Dear Sir/Madam,It goes on from there to pitch me on sending money for school supplies. What I particularly admire, beyond the spelling and grammar errors, is that apparently I have done a wonderful thing for this person but they don't know my gender. Moving on, I got this type-written postcard with no name or return address:
I am very, very gratefull and thankful to you - what you have done has wonder me very much and please Ihope you are all well with good condition as we are in Ghana.
Dear Mr. Sepinwall: Please stop writing articles that glamorize "Sopranos." All Mafia are terrorists, and should be treated like they are terrorists. Thanks for considering this possibility.
Then, I got an oldie-but-goodie, which was written in all-caps that I'll spare your eyes from:
Dear Alan Sepinwall & Matt Zoller Seitz: I don't know if this problem has been addressed in your column. I like to watch shows like CSI, CSI Miami, NCIS, but I find that some genius has decided to interject "background" music which is so loud, I can't hear what the actors are saying. What a waste! Can anything be done about it? Has anyone else written to you about this?Only about a million people, ma'am, all of them using almost the exact same phrasing, with the occasional naive use of "can you please use your influence," implying that I can just get Les Moonves on the phone and order him to dial down the score so people can hear David Caruso pretend to emote.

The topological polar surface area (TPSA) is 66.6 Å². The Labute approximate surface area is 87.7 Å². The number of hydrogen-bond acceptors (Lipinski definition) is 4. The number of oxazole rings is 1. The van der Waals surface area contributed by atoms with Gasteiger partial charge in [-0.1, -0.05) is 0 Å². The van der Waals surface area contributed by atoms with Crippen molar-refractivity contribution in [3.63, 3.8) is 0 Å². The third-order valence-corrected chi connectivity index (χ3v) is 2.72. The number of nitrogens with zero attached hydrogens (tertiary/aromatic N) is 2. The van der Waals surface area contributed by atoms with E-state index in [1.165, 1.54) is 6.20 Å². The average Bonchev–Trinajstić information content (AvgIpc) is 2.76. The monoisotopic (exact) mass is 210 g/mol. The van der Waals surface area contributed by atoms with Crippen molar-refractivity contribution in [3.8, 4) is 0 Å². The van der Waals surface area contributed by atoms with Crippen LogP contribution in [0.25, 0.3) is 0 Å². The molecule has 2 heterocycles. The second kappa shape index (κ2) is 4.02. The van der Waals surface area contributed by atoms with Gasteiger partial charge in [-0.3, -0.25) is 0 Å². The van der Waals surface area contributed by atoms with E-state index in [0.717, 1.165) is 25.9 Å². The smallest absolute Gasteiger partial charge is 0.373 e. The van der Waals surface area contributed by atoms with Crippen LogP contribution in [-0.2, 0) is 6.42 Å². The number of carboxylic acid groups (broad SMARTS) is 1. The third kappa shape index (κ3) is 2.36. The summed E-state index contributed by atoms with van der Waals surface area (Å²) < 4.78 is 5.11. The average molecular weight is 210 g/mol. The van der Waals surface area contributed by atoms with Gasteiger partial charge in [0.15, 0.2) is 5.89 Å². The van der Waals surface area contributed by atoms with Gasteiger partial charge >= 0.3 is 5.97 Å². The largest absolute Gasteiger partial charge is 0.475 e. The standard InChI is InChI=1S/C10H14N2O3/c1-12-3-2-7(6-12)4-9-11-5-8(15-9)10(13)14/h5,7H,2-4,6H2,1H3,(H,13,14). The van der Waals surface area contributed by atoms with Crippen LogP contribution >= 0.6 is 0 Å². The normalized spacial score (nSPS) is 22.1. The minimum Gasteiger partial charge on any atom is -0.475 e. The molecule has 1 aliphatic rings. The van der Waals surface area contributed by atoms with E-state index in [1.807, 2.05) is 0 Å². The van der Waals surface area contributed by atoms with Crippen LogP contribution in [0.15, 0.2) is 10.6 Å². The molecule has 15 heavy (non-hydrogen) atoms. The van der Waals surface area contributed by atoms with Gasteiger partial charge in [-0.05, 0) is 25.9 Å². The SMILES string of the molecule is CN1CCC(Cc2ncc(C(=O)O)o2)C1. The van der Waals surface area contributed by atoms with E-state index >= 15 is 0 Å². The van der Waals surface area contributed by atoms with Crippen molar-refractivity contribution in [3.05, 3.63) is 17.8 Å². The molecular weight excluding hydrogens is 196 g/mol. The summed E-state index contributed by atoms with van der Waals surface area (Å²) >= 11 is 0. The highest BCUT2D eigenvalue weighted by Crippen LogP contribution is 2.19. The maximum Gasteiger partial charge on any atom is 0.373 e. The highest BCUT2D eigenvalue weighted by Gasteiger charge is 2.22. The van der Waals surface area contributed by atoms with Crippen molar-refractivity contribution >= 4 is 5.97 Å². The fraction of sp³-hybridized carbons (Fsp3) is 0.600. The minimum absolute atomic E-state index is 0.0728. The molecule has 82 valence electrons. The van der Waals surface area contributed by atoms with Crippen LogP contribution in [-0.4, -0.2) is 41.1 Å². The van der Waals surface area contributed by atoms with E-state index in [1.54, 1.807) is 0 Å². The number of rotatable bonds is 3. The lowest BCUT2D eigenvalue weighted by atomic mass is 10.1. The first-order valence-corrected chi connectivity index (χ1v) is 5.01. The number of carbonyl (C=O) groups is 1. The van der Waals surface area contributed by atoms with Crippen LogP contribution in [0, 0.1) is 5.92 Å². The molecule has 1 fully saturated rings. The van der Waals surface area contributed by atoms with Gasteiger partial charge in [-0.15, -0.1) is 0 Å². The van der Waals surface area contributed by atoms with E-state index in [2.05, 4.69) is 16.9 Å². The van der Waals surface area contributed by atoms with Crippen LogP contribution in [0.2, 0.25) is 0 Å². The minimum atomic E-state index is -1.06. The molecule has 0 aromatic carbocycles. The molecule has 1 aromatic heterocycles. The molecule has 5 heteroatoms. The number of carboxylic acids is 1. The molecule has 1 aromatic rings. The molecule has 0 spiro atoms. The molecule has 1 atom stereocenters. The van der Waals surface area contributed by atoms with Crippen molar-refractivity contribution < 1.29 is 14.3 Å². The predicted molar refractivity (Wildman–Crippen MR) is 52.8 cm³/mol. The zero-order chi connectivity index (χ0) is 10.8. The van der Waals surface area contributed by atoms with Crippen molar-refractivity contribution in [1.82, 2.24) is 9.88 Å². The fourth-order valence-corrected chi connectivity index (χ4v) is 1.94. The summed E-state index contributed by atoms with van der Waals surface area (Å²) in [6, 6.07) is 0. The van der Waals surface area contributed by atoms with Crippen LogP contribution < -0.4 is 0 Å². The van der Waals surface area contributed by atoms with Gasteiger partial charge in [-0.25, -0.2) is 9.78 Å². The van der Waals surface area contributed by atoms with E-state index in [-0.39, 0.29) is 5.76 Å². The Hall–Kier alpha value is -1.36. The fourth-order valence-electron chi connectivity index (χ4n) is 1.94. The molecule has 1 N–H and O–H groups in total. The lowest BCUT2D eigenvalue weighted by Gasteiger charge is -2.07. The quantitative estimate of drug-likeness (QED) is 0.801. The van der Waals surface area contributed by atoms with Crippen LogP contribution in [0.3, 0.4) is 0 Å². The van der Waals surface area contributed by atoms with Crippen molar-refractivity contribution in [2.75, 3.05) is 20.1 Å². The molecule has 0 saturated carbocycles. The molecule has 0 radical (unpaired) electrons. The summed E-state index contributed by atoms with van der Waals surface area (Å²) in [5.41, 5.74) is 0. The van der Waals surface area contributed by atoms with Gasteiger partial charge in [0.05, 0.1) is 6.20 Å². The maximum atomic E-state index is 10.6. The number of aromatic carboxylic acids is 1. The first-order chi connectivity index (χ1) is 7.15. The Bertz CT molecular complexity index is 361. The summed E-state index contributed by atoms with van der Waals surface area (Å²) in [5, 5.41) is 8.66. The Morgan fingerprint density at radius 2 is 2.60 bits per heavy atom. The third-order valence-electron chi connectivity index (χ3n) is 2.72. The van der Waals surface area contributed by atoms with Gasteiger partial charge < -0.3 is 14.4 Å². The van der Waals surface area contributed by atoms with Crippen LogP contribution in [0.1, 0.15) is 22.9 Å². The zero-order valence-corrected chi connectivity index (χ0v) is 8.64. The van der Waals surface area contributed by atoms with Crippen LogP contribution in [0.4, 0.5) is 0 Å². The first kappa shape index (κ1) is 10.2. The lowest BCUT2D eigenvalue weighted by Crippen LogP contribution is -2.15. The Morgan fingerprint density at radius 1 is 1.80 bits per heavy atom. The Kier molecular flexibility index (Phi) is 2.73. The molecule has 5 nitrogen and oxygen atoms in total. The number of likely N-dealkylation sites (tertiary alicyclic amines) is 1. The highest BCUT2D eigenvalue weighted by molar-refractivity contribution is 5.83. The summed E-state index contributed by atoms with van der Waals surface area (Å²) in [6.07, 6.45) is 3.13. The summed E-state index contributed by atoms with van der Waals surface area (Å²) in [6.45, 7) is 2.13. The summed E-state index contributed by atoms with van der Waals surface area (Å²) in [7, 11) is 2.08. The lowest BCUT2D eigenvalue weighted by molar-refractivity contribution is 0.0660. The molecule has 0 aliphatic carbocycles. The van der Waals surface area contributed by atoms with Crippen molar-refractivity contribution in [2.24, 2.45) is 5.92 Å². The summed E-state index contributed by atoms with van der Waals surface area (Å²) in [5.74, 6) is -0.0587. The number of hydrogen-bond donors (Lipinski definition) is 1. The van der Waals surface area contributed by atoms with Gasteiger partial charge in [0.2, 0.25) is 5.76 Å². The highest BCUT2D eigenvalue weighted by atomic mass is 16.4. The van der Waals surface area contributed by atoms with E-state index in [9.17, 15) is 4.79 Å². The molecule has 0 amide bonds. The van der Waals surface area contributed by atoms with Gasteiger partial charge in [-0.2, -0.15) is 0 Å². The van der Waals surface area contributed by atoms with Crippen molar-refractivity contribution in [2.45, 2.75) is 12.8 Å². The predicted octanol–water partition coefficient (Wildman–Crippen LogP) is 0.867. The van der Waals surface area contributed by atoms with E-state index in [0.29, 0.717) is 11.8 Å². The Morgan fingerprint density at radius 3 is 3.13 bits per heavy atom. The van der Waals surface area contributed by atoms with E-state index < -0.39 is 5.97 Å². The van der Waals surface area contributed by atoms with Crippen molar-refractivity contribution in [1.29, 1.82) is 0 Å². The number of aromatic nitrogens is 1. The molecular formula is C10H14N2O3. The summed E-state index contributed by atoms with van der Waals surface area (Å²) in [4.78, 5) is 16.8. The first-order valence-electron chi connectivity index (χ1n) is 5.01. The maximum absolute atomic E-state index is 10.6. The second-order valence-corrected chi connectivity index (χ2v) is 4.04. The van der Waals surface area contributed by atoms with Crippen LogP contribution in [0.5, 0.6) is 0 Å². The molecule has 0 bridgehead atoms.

And, finally, the piece de resistance (excerpts only):
Dear Mr. Sepinwall: I recently read in the STAR-LEDGER your article on the SOPRANOS, which I enjoyed. I compliment you on your excellent reporting.I then noted that the return address included the phrase "Lock Bag," and looked up the guy's name in our archives, where I learned that he's a convicted cop killer who's been in prison for decades. I actually gave some thought to writing back to the guy until one of our columnists mentioned that she's been getting increasingly stalker-ish letters from one of her fans, who has gone so far as to mail her print-outs of his web searches for her home address. The moral of the story: it doesn't pay to be nice to people.
The reason for this letter is the fact that I've recently completed a novel (factually based) about organized crime that takes place in the Belleville/Newark area...
My question to you is do you know of a publisher who might be interested in the book? As you probably are aware, rarely will a publisher accept a book from a prisoner. It appears that you need an "in" just to get an editor to read the material. I've queried a couple of literary agents and their response has been in thenegative, solely because I'm in prison.